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Compare 1587 edition: 1 2 3 Ambaſſadours ſent vnto Mal|colme.Shortly after came Ambaſſadours from A|thelſtane vnto Malcolme to moue meanes for a peace to be concluded betwixt the Scottiſhe and Engliſh nations according to the articles of the old league. Whiche motion was ioyfully heade of Malcolme, though he ſet a countenaunce of the mater as though hee paſſed not whether hee had warre or peace: but in the ende for that as he ſayde, peace was moſte neceſſarie for all partes, he ſhewed himſelfe willing to haue the olde for|mer league renewed betwixte the Engliſhmen and Scottes, with any reaſonable condicions whiche ſhould be thought to be requiſite.The league was confirmed agayne. After the returne of the Ambaſſadours the league was newly confirmed betwixt the two kings & theyr people, with the ſemblable articles as were com|pryſed in the olde league, with this article onely added therevnto,Northumber|land allotted vnto England. that Northumberland being as now repleniſhed moſt with Daniſh inhabitãts, ſhould remaine to the Engliſhmen: and Cum|berland with Weſtmerlande to the Scots vpon this condition, that he whiche ſhould ſucceede as heyre vnto the crowne of Scotlande after the kings deceaſſe,Cumberlãd & Weſtmerland to do homage vnto England. being heyre apparant, ſhould hold thoſe regions, and do homage vnto the king of England as his baſſall perpetually for the ſame. The peace being thus eſtabliſhed betwixt theſe nations, Indulphe the ſonne of Conſtantine the thyrde was proclaymed prince of Cumberland and inheritour to the crowne of Scotland. Af|ter this, Malcolme paſſed the reſidue of his life in good quiet, without any troubles of warre, as a man onely ſtudying to mainteyne the ſtate of his realme in good order, aſwell for the wealth of the temporaltie as ſpiritualtie, wherevnto hee was equally inclined. At length as he rode about the prouinces of his realme to ſee the lawes due|ly miniſtred, at Vlrine a village in Murraylãd,King Mal|colme was murthered. where he cauſed iuſtice to be ſomewhat ſtreight|ly executed vpon offendors, he was murthered in the night ſeaſon by treaſon of a fewe conſpira|tours in the .xv. yeare of his reigne.The conſpira|tors were put to execution. But ſuche as did this wicked deede with theyr complices, by diligent examination were tried out, and on the next day being apprehended, ſuffered due ex|ecution, according as they had deſerued,The murthe|rers were torn with horſes. be|ing torne in peeces with wilde horſes and thoſe peeces ſent vnto ſundry cities, where they were hanged vp on the gates and towers, vntill they rotted away.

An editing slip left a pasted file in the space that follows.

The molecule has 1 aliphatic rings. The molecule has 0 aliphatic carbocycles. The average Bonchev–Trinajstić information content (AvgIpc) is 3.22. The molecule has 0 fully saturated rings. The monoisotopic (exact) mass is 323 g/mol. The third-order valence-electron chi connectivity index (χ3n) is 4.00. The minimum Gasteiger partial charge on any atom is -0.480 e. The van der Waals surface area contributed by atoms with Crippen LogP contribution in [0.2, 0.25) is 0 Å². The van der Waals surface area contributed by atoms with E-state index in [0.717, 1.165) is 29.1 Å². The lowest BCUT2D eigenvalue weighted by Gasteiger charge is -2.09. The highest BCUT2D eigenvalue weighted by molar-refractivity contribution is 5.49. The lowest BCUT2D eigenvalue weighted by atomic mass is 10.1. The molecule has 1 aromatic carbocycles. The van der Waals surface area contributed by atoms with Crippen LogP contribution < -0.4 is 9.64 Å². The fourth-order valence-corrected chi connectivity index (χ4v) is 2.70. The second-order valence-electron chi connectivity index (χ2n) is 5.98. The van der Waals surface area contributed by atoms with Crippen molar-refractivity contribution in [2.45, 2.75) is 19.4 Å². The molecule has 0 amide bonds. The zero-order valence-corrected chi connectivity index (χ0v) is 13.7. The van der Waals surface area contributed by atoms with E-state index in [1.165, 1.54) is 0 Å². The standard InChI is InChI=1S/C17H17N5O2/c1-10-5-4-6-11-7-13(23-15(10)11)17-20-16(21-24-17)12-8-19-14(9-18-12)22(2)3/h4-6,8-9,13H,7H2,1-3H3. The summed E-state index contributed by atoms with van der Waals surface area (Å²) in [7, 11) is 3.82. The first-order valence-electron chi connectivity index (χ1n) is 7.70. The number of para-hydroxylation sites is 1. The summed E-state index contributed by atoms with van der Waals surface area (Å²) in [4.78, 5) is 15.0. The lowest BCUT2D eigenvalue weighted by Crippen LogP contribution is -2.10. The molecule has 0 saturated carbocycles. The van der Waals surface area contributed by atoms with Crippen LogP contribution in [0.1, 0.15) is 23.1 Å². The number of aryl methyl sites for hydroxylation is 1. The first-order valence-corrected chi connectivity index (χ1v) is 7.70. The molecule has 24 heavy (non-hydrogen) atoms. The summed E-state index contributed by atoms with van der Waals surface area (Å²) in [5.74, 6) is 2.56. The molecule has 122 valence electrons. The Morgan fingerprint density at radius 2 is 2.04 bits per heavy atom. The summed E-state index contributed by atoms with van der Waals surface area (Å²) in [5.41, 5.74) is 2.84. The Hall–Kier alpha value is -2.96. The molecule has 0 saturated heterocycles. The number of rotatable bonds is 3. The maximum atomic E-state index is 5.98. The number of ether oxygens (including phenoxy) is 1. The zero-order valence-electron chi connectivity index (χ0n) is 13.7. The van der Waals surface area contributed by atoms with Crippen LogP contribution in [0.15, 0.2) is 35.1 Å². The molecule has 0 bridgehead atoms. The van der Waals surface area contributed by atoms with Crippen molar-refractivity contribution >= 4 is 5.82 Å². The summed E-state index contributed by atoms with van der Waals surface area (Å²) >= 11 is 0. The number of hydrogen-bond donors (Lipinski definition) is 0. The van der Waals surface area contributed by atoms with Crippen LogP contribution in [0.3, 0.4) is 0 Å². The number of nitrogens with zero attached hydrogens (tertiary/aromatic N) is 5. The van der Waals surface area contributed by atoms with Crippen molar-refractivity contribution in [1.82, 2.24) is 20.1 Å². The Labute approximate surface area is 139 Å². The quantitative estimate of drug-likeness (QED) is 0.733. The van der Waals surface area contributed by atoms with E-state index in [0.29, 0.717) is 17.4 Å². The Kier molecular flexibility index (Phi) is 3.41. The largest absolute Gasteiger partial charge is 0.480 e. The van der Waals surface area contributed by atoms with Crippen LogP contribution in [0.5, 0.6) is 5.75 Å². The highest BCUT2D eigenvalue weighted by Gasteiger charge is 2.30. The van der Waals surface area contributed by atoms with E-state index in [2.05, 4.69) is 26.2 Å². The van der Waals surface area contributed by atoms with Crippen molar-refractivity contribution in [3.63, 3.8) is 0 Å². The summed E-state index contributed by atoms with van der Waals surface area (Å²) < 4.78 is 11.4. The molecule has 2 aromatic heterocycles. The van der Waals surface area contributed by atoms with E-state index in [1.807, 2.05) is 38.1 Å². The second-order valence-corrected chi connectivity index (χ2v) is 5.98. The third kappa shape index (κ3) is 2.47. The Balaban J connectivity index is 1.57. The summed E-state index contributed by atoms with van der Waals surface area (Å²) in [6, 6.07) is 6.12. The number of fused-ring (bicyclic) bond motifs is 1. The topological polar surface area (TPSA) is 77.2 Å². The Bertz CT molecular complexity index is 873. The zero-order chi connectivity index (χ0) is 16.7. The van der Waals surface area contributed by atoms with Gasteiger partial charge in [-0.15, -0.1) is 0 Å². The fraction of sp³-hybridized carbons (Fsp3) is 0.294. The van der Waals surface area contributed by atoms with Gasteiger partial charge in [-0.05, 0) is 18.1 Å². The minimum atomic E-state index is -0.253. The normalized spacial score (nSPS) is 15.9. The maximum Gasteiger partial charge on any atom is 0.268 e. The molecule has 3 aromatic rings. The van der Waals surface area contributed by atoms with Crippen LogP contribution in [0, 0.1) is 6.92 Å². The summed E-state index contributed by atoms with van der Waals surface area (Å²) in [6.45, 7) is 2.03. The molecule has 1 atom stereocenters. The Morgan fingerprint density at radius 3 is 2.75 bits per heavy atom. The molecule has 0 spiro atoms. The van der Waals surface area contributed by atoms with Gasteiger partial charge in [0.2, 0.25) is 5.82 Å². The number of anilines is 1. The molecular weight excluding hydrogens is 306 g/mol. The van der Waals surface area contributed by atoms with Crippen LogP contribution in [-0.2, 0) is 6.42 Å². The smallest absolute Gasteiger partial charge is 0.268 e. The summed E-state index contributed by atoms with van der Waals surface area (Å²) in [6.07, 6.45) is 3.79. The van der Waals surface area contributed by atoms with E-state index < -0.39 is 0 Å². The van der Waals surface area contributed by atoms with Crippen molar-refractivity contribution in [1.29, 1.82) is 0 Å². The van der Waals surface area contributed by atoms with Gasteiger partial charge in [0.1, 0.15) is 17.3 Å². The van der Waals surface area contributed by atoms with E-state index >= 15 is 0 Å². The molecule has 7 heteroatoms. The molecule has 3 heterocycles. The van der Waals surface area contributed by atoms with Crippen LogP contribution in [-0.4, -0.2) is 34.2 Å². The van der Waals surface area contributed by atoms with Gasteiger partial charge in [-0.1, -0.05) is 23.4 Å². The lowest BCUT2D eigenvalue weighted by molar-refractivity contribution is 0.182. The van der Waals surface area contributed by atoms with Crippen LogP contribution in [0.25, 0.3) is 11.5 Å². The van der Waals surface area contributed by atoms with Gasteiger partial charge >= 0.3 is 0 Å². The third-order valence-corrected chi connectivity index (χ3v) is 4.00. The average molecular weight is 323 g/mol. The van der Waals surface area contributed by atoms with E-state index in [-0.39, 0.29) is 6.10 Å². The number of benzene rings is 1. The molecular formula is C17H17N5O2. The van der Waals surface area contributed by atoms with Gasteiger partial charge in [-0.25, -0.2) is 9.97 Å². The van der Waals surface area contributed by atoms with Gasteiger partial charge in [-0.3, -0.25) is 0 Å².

Compare 1587 edition: 1 2 3 They that were the deuiſers of the murder alſo, & procured the doers therevnto,The procurers of the murder were ſtaked. were thruſt through vpon ſharpe ſtakes, and after hanged vpon high gybettes: and other of the conſpira|tors were put to other kindes of death, as the caſe ſeemed to requyre. The death of Malcolme chaunced in the yeare after the bieth of our Sa|uiour .959. Here we haue thought good to put you in remembrance,959. that either the Scottes are deceyued in their accompte of yeares,The miſta|king of the names and times of the Engliſh kings, in the Scottiſh wryters. or els mi|ſtake the names of the kings of Englande, for where they waite that this Malcolme [...]equyted this life about the .xxij. yeare of Athelſtane king of England, that can not be if Malcolmes de|ceaſſe chaunced in the yeare .95 or for Athel|ſtane was dead [...]ing before that time, to witte in the yeare .940. and [...]ygned but [...] yeares. Moreouer where the [...]tiſhe wryttes ma [...]e mencion of ther warres Scotiſhe king Edmond that ſucceeded Athelſtan had againſt A [...]lafe and the Danes of Northumberland, in the dayes of king Indulfe, that ſucceeded Malcolme it can not ſtande by [...] meanes (if they miſtake not theyr accompt of yeares,) for the ſame Edmond was ſlayne in the yeare .1948. But verily th [...] fault in [...] of yeares is but to cõ|mon in the Scottiſhe, hiſtorie, and thenfore to him that ſhould take vpõ him tore for [...] the ere|rours thereof in this behalfe, it we [...] neceſſarie to alter in a maner the whole courſe of the ſame hi|ſtorie and therefore we will not wiſhe any man to giue any credite vnto theyr accompt in yeares touching the regines of the Engliſhe kings fur|ther EEBO page image 204 than they ſhall ſee them to agree with our wryters, whome in that behalfe wee may more ſafely followe, and by conferring the ſame with the Scottiſhe wryters in ſome places, happely perceyue the true time aſwell of the reygnes of theyr kings as of actes done, to fall out in yeares and ſeaſons, much differing from their accompt: whereof to admoniſh the Reader, aſwell here as in the Engliſh hiſtorie, wee haue thought it not impertinẽt. And albeit that ſome may aſke what reaſon we haue to moue vs to doubt of their ac|compte of yeares, more than we do of that in our owne writers, we wil referre the ſame vnto their iudgements that are learned, and haue trauay|led indifferently alike, aſwell in peruſing the one as the other without affectiõ. But as the errours are ſooner founde than amended, ſo haue wee thought good to ſet downe in the margent of this booke, the yeares as we finde them noted in the Scottiſh wryters, ſpecially in places where wee differ any thing from them, bicauſe we will not ſeeme by way of controlment, to preiudice the authours further, than by due conſideration the well aduiſed Reader ſhall thinke it expedient.

Compare 1587 edition: 1 Indulph [figure appears here on page 204] BVt to my pur|poſe: after ye corps of Malcolme was once buried according to the cuſtome, amongſt his predeceſſours in the Ab|bey churche of Colme|kill, Indulphe prince of Cumberland was pla|ced in the marble cheare at Scone, there recey|uing the crowne and other the inueſtures of the kingdome. In the adminiſtration whereof he continued for the ſpace of fiue yeares without a|ny notable trouble, in the end of which terme, he was requyred by meſſengers ſent vnto him from Aualaſſus,Indulphe is prouoked by Aualaſſus, to warre agaynſt England. to ioyne with him in league agaynſt the Engliſhmen, in reuenge of that ouerthrow, whiche aſwell the Danes as Scottes had recey|ued at Broningfield, alledgyng that oportunitie was now offered,His perſuaſi|ons. ſith after the deceaſſe of Athel|ſtane the Engliſhmen had created Edmond to theyr king, a man of a dull witte, and not fitte for the adminiſtration of high affayres: neyther did the league concluded betwixt Athelſtane and Malcolme enforſe any impediment, but that he might enter the warre againſt the Engliſhmen, conſid [...]ring bothe thoſe Princes that were the Authours of that league were departed out of this lyfe, by whoſe deceaſſe the ſayde league was ended.